Mr Flibble Talks To... Come What May
Series V director Juliet May chats to Mr Flibble about Dwarf, directing and her career in TV.
19 March, 2004
Juliet May
Mr Flibble's right hand provided by
Andrew Ellard

Foregoing all Mr F's usual attempts to influence future casting decisions, Andrew began by asking Juliet how she BEGAN directing.

I started as station assistant at BBC Plymouth, and was soon promoted to directing the evening news, Spotlight South West. My first big directing job was Wogan - three interviews and a musical number. I was the director that kept filling the studio with smoke and chocking the interviewees. Then [I went though] a strange, eclectic few years which included a medical show for Thames TV, Challenge Anneka, 01 for London, Top of the Pops and a strange quiz show called Scruples... which led me to Paul Jackson.

Challenge Anneka?!

Challenge Anneka was... a challenge. We frequently filmed through the day and night with hardly any breaks. It was a by-the-seat-of-your-pants job. The production team had a vague idea of what might be going to happen (it frequently didn't), but Anneka had no idea and frequently led us to some very strange locations!

You also directed the little-seen, and much derided, Heil Honey I'm Home for Paul Jackson. Do you think the tone - with Hitler featuring in an American-style sitcom - was misunderstood?

I have no idea what anyone thinks of Heil Honey now. I haven't seen it in years, but remember it as being rather funny. Maria Friedman was in it and she is one of the funniest actresses I know. I also have memories of people being threatened with unpleasant things through their letter boxes, and Paul Jackson giving a robust interview to Channel 4 defending the right to find any subject funny. I do wonder if it will ever air...

Mr Flibble understood completely, having once found himself hated by the puffin community. He told this joke on-air: "Did you hear about this Puffin who tried to protect his eggs by hard-boiling them?" (it's funny if you're a penguin) and there was an outcry. Anyway, how did you come to work on RED DWARF?

I got Red Dwarf because I was working at Noel Gay TV, directing music and comedy shows for BSkyB. Ed Bye had decided to give Series V a miss [he was actually working on a show for his wife, Ruby Wax] and I was in the building! The only person I knew on the team was Paul Jackson who was the executive producer [of the previous series], and he introduced me to Rob and Doug.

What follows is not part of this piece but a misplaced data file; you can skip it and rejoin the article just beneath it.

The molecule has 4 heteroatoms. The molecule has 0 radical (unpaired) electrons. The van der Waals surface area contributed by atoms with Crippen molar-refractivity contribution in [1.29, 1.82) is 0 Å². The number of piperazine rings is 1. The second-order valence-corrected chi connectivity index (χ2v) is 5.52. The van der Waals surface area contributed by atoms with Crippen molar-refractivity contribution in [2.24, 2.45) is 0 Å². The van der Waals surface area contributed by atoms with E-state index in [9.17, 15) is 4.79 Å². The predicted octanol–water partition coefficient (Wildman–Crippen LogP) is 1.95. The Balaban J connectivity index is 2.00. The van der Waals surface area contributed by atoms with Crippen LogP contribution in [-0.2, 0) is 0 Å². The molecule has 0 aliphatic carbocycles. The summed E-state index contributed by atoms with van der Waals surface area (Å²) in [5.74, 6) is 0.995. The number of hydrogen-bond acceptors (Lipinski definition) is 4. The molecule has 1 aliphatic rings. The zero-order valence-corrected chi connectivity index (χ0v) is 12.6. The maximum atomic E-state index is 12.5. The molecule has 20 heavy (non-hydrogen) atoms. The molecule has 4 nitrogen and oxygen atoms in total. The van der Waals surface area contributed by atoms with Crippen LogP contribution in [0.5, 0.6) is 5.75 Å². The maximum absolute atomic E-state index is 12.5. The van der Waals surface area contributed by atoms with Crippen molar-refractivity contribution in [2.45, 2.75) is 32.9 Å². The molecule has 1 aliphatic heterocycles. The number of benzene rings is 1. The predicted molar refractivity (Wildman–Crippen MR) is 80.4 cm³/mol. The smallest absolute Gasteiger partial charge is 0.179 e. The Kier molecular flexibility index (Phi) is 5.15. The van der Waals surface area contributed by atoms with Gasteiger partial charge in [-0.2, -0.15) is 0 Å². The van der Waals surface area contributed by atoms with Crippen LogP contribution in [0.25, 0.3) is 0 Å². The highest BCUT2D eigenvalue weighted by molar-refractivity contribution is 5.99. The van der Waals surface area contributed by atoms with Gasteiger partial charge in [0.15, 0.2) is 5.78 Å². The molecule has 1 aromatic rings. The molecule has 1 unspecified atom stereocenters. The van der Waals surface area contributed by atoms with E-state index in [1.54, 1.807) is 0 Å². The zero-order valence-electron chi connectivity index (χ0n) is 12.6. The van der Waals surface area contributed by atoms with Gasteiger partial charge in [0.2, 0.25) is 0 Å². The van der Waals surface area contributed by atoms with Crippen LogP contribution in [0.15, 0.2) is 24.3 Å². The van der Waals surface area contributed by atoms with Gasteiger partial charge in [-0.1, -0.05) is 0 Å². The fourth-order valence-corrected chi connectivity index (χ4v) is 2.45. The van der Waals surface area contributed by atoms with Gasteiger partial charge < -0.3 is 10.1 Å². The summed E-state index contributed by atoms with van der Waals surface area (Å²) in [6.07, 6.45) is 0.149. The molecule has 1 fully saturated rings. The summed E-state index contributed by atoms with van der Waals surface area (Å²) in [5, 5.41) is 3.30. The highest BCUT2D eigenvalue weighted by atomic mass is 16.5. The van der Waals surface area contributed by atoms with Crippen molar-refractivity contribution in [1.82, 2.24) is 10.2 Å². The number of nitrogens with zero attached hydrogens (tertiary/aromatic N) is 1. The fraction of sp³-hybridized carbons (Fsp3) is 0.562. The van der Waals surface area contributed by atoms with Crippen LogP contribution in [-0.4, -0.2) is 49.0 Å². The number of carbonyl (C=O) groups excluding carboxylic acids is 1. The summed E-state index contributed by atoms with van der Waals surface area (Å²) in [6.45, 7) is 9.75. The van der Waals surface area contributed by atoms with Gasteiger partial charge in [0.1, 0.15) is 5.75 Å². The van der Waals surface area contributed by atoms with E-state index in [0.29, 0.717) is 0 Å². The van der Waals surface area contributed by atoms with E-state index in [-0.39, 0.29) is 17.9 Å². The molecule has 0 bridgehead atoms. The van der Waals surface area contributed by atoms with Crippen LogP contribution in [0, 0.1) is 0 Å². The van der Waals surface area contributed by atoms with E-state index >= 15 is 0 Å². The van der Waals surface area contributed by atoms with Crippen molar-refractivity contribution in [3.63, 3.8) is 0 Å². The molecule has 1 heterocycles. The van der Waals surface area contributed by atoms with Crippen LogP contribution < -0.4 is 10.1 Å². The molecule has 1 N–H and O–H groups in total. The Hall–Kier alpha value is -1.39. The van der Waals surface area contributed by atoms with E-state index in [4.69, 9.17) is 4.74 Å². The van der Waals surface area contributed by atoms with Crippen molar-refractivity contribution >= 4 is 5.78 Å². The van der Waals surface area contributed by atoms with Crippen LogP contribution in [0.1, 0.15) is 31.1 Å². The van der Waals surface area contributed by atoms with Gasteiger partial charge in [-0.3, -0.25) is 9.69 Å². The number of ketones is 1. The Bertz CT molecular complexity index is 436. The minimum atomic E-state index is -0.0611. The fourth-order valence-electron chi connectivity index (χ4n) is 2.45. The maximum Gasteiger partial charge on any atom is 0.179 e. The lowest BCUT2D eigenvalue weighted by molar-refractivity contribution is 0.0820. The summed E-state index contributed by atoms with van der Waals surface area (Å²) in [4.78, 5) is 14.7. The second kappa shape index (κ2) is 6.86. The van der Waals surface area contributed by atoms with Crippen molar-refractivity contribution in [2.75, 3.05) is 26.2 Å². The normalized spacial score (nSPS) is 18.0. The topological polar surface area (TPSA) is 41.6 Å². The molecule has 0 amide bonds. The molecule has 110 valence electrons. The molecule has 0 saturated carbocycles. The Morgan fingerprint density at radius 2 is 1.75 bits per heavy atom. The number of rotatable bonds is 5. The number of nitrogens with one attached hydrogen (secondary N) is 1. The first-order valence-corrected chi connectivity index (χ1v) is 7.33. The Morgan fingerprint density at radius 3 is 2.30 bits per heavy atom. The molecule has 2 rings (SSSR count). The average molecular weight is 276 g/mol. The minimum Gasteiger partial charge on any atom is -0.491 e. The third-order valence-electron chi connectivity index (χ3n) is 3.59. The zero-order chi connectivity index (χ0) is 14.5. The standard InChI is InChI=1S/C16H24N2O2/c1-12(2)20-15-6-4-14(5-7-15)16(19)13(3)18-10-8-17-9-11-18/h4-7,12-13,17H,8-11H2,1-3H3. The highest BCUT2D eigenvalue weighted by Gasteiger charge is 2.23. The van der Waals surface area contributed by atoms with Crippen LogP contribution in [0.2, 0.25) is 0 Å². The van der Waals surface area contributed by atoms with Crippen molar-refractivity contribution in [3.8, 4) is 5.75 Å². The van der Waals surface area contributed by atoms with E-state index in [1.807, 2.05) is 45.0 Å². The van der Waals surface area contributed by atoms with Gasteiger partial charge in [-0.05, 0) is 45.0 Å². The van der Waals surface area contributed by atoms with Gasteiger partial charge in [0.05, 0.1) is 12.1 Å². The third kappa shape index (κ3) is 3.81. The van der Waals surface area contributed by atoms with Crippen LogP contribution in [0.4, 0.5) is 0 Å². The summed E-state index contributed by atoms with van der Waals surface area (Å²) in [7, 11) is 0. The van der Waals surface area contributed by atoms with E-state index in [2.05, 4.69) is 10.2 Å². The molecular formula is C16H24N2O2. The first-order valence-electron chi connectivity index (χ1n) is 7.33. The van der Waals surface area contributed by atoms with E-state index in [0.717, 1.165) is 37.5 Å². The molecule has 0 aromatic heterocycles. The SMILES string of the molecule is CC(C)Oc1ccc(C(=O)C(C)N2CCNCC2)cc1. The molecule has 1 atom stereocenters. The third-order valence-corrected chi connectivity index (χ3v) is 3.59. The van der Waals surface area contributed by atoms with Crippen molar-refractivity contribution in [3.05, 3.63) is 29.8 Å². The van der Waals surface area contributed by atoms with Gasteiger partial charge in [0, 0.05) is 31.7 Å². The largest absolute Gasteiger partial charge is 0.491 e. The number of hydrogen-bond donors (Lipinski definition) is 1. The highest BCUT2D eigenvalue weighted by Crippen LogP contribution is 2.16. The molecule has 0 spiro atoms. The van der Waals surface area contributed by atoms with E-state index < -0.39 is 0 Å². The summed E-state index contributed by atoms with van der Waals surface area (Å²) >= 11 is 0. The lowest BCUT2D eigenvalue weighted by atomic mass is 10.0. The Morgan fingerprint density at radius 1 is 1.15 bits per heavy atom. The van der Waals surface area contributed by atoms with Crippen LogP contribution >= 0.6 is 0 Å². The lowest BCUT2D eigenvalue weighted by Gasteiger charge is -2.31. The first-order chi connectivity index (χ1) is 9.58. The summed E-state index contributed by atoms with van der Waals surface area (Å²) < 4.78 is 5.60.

Is there a level of comfort coming onto a series that has an established cast and crew already in place?

When a director casts an actor, there is a bond... and when a director joins an established cast, that's not there. However, the Red Dwarf cast were welcoming, and actually I did know some of the cameramen. The scripts were sometimes pretty late and it was tough on all the design departments to come up with fabulous things at short notice. But it was a well-oiled machine by the time I got there, and Howard Burden [costume] and Peter Wragg [Special FX] were always brilliant.

What's the script-to-screen process for the show?

Rob and Doug were involved in every aspect of the production, and at the production meeting when the next week's script was handed out they would talk through ideas with everyone. Then it was three days rehearsal on set, usually a day's pre-record, and an audience in on the fifth day.

Do you think you learned a lot?

My knowledge of all things science-fiction took a leap from 'zero' to 'not quite enough', given that (ironically) Red Dwarf V was the most SF heavy [of all the series]. I just didn't have that encyclopaedic knowledge (or passion) for SF that Rob and Doug had, and couldn't accumulate it quickly enough. In the end Rob and Doug's patience ran out...